In this study, we examine the molecular and functional characterisation of the natriuretic peptide system in gonadotroph cells lines (αT3-1 and LβT2) as well as primary rat and mouse pituitaries. Our studies reveal that CNP and GC-B are the predominant members of the natriuretic peptide and natriuretic peptide receptor families to be expressed in gonadotrophs, and demonstrate regulation by GNRH. Finally, we present evidence for a possible transcriptional effect of CNP on the expression of the glycoprotein hormone α-subunit gene (αGSU) in LβT2 gonadotrophs.

Materials and Methods

Materials

All chemicals were purchased from Sigma or BDH-Merck unless otherwise stated. The long-acting GNRH synthetic analogue (des-Gly10, [d-Ala6] GNRH ethylamide), ANP-26 (ANP) and CNP-22 (CNP) were obtained from Sigma. Nifedipine and GF109203X were purchased from CN Biosciences, Nottingham, UK, and were prepared as stock solutions in Me2SO and applied to the cells in culture media. Cells were exposed to <0.01% Me2SO, and these concentrations of vehicle had no effect on responses of αT3-1 or LβT2 cells. All concentrations of inhibitors were previously optimised (Fowkes et al. 2001). All treatments were diluted directly into culture medium (see below) before each experiment. Antibodies directed against GC-A, GC-B (Fabgennix, Frisco, TX, USA), Npr-C, cJun, ATF-2, CREB (Santa Cruz Biotech, Santa Cruz, CA, USA), Sp1 and Sp3 (Upstate (Millipore), Watford, UK) were stored appropriately (either −20 or 4 °C).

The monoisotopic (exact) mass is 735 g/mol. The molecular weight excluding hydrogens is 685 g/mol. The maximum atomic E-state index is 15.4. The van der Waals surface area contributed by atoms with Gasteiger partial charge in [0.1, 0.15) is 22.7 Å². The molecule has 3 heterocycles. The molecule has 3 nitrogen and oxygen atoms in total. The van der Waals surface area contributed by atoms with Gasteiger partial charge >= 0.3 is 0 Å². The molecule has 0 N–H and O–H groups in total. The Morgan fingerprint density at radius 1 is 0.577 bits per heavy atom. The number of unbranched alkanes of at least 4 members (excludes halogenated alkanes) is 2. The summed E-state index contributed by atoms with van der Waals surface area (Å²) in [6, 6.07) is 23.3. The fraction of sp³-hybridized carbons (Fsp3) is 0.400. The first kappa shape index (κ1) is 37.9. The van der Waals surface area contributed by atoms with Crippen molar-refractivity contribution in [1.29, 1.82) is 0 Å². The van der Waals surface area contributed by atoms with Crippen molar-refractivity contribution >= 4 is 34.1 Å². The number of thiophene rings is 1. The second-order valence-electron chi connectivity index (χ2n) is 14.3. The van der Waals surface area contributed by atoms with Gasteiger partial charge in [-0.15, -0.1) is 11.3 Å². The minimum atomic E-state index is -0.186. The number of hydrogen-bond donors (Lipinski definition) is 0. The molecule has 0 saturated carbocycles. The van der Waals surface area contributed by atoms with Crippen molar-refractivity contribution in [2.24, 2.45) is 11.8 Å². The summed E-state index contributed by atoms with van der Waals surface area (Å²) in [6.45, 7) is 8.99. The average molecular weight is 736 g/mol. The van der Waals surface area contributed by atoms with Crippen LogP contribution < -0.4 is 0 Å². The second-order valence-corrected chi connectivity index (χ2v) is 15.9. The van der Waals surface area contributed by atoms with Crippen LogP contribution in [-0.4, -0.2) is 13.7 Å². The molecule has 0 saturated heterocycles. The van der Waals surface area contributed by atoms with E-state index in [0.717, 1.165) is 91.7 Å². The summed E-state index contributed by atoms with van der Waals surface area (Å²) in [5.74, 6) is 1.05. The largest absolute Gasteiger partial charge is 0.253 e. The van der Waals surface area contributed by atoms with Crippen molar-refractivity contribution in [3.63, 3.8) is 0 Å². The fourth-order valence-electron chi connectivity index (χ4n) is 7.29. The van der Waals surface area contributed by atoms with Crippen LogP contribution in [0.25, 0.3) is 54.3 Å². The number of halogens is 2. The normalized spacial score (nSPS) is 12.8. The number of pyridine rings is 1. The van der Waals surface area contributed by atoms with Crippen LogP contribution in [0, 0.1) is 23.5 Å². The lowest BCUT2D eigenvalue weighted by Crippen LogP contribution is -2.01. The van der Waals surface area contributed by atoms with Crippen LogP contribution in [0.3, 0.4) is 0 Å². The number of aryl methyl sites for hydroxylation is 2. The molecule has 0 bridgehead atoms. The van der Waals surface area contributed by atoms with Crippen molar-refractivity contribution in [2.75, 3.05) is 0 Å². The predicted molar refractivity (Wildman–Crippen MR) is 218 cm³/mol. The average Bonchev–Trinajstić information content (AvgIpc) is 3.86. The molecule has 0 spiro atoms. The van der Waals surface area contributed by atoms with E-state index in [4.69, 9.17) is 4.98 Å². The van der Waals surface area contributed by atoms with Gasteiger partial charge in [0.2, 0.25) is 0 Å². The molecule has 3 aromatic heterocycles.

Cell culture

αT3-1, LβT2 and AtT-20 cells were grown in monolayer culture in DMEM supplemented with high glucose (4500 mg/l) containing 10% (v/v) FCS, penicillin (100 IU/ml) and streptomycin (100 mg/l) (Sigma) (hereafter referred to as culture medium). Cells were passaged twice weekly and incubated at 37 °C in a humidified 5% (v/v) CO2/95% (v/v) air incubator.

RNA extraction and RT-PCR

Total RNA was extracted from 1×106 cells (αT3-1 or LβT2), or C57B6 male mouse pituitaries using Tri-reagent (Sigma), and subjected to DNase treatment (Qiagen), before generation of first-strand cDNA (Applied Biosystems, Warrington, UK). PCR was performed for a range of targets for 30 cycles, using the primers and conditions listed in Table 1.

Table 1

Oligonucleotide primers used for the RT-PCR analyses

Forward primer (5′–3′), reverse primer (5′–3′)Product size (bp)Annealing temperature (°C)
Gene
NppaATCTGCCCTCTTGAAAAGCA21355.3
ACACACCACAAGGGCTTAGG
NppbCAGCTCTTGAAGGACCAAGG24257.3
AGACCCAGGCAGAGTCAGAA
NppcCGGCACCATGCACCTCTCCCAGCTGAT39366.5
GCTGCACTAACATCCCAGACCGC
Npr1AAGCTTATCTGGAGGAGAAGCGCA67763.3
TCAGCCTCGAGTGCTACATCCCCG
Npr2(GC-B1/2)GAAGCTGATGCTGGAGAAGGAGC362 (GC-B1)60
GACAATACTCGGTGACAATGCAG287 (GC-B2)
Npr2(GC-B1/3)AACGGGCGCATTGTGTATATCTGCGGC692 (GC-B1)57
TTATCACAGGATGGGTCGTCCAAGTCA872 (GC-B3)
Npr3CCCTCCAAACAGTCACCCTA20257.3
CCATCCTTCTTGCTGTAGCC
Gucy1aAGCAGTGTGGAGAGCTGGAT36856.3
ATCTCGGGGTGAACACAAAG
Gucy1bGCCAATGAGCTGAGACACAA32053.3
TTGACCAGCAATTTCCATCA
CorinTCCTTCTCCAGAGGACCAGA18056.3
TGATAGCAACTGAGGCGATG
FurinAGTGGCCAACAATGGTGTCT10455.3
AACGTGCCTCTACTGCATCA
PAMCAAGCATGCAGTTTCCTTCA19155.3
CTTCCTCCTCTCCCTGCTTT
CgaCTTCATTCTCTTCCTGATGG44853.3
TAACAAGTGCTACAGTGGCA
FshbGCTGCAATAGCTGTGAGC25852.2
CTGAATCATGATGGAGTC
LhbGCTCCAGGGGCTGCTGCT30262.2
CGACAGCTGAGAGCCACAGGG
Nr5a1GCCAGGAGTTCGTCTGTCTC24856.3